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[EMILIANO MORABE v. WILLIAM BROWN](https://lawyerly.ph/juris/view/c2fc9?user=fbGU2WFpmaitMVEVGZ2lBVW5xZ2RVdz09)
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[ GR No. L-6018, May 31, 1954 ]

EMILIANO MORABE v. WILLIAM BROWN +

DECISION

95 Phil. 181

[ G.R. No. L-6018, May 31, 1954 ]

EMILIANO MORABE, ACTING CHIEF, WAGE ADMINISTRATION SERVICE, PETITIONER AND APPELLANT, VS. WILLIAM BROWN, DOING BUSINESS UNDER THE NAME AND STYLE OF CLOVER THEATER, RESPONDENT AND APPELLEE.

D E C I S I O N

LABRADOR, J.:

This is an appeal from a judgment of the Court of First Instance of Manila denying a petition of the chief of the Wage Administration Service for the reinstatement of Pablo S. Afuang by the respondent William Brown. The original petition filed in the Court of First Instance alleges that the respondent had dismissed Pablo S. Afuang because in an investigation conducted by the petitioner of charges against the respondent that the latter paid his employees beyond the time fixed in Republic Act No. 602, the said Afuang was one of the complainants; that the respondent discharged the said employee in violation of section 13 of said Act. The petitioner, therefore, prayed that the respondent be ordered to reinstate Pablo S. Afuang, and that a writ of preliminary mandatory injunction issue for his reinstatement. The court issued a writ of preliminary mandatory injunction. Thereafter, the respondent presented a petition asking for the dismissal of the petition on the ground that Pablo S. Afuang had presented a letter asking excuse or apology from the respondent for having taken his case to court. This motion to dismiss was, however, not acted upon, and the case was heard and the parties presented their evidence. On May 2, 1952, the Court of First Instance rendered judgment finding that the dismissal from the service of Pablo S. Afuang is unlawful and violates section 13 of the Minimum Wage Law, because the fact that he testified at the investigation is not a valid ground for his dismissal from the service. The court, however, refused to grant an order for the reinstatement of said Pablo S. Afuang on the ground that this remedy, which it considers as an injunction, is available only against acts about to be committed or, actually being committed, and not against past acts; that injunction is preventive in nature only; and that as the law has already been violated, the remedy now available is for the prosecution of the employer for the violation of the Minimum Wage Law, and not for the reinstatement of Pablo S. Afuang. It, therefore, dismissed the action, as well as the petition for the writ of preliminary mandatory injunction, and that which was theretofore granted was dissolved. Against this judgment an appeal has been prosecuted to this Court.

The only assignment of error is that the lower court erred in not ordering the respondent to reinstate Pablo S. Afuang in the service. It is evident that the court a quo erred in considering that mandatory injunction is preventive in nature, and may not be granted by the Court of First Instance once the act complained of has been carried out. The action of the petitioner is not an action of injunction but one of mandamus, because it seeks the performance of a legal duty, the reinstatement of Pablo S. Afuang. The writ known as preliminary mandatory injunction is also a mandamus, though merely provisional in character. In the case at bar, Pablo S. Afuang was entitled to continue in the service of respondent, because his act is expressly provided to be no ground or reason for an employee's dismissal. Section 13 of Republic Act No. 602 states that "it shall be unlawful for any person to discharge or in any other manner to discriminate against any employee because such employee has filed any complaint or instituted or caused to be instituted any proceeding under or related to this Act, * * *." Pablo S. Afuang was, therefore, unlawfully deprived of his right or privilege to continue in the service of the respondent, because his dismissal was unlawful or illegal. Having been deprived of such right or privilege, it is within the competence of courts to compel the respondent to admit him back to his service.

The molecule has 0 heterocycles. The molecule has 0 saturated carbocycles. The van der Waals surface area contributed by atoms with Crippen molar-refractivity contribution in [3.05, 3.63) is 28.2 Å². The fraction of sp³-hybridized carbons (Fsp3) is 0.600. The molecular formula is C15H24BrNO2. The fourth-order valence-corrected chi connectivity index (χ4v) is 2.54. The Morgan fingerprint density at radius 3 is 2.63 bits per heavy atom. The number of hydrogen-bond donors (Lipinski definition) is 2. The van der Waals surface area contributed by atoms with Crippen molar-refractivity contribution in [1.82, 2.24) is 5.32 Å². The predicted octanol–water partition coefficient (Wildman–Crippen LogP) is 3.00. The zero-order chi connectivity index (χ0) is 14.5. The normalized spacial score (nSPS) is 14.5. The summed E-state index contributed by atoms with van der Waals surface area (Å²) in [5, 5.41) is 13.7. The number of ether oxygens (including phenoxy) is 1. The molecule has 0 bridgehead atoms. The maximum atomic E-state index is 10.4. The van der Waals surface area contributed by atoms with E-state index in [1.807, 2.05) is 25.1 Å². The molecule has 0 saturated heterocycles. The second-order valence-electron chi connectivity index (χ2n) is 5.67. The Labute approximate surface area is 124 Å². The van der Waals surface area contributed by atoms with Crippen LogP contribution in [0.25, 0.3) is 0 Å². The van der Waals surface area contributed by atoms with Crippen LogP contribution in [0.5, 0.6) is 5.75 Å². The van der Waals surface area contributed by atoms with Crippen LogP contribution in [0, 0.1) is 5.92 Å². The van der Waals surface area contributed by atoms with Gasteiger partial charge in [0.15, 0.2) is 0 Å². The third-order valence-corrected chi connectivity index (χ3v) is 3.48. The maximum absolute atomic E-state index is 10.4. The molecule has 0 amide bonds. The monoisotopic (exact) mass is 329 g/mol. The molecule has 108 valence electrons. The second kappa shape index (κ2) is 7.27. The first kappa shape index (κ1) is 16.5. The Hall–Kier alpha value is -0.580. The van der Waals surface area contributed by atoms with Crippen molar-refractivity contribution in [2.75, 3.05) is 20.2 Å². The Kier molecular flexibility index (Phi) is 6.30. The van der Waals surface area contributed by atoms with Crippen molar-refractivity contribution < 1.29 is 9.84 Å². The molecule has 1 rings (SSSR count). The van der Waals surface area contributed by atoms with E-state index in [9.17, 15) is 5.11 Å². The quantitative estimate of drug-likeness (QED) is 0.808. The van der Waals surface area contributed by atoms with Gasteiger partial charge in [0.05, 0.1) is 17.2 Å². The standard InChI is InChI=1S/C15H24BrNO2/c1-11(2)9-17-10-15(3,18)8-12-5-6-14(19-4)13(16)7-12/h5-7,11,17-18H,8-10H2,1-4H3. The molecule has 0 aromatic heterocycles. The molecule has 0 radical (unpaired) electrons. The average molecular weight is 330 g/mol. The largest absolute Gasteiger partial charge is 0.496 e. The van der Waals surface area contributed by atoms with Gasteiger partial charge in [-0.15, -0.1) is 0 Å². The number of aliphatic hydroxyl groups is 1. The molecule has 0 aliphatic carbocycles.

In the case of Manila Electric Co. vs. Del Rosario and Jose, 22 Phil., 433, the lower court ordered the Manila Electric Co. to furnish electric current to Jose, the electric company having cut the current to Jose's house because it suspected him of stealing electricity by the use of a jumper. This Court held that the action was not one of injunction but of mandamus, as it compelled the electric company to furnish Jose with electric service. In the case at bar, the court can also order the respondent to reinstate Pablo S. Afuang. Were we to hold that Afuang may not be reinstated because he has already been dismissed, there would not be any remedy against the injustice done him, or for him to return to the position or employment from which he was unlawfully discharged. This remedy (of ordering reinstatement) has been granted in parallel situations by the Court of Industrial Relations with our approval, when laborers have been illegally separated by their employers without legal or just cause. This remedy has also been granted in similar cases in the United States, from which jurisdiction the Minimum Wage Law or Republic Act No. 602 has been taken. (Walling, etc. vs. O'Grady, et al., No. 2140, Nov. 3, 1943, U. S. District Court, Southern District of New York; 3 WH Case 781.)

The judgment appealed from is hereby reversed, and the respondent William Brown is hereby ordered to reinstate Pablo S. Afuang to the position he held prior to his dismissal. Without costs.

Paras, C. J., Pablo, Bengzon, Montemayor, Reyes, A.,Jugo, Bautista Angelo and Concepcion, JJ., concur.


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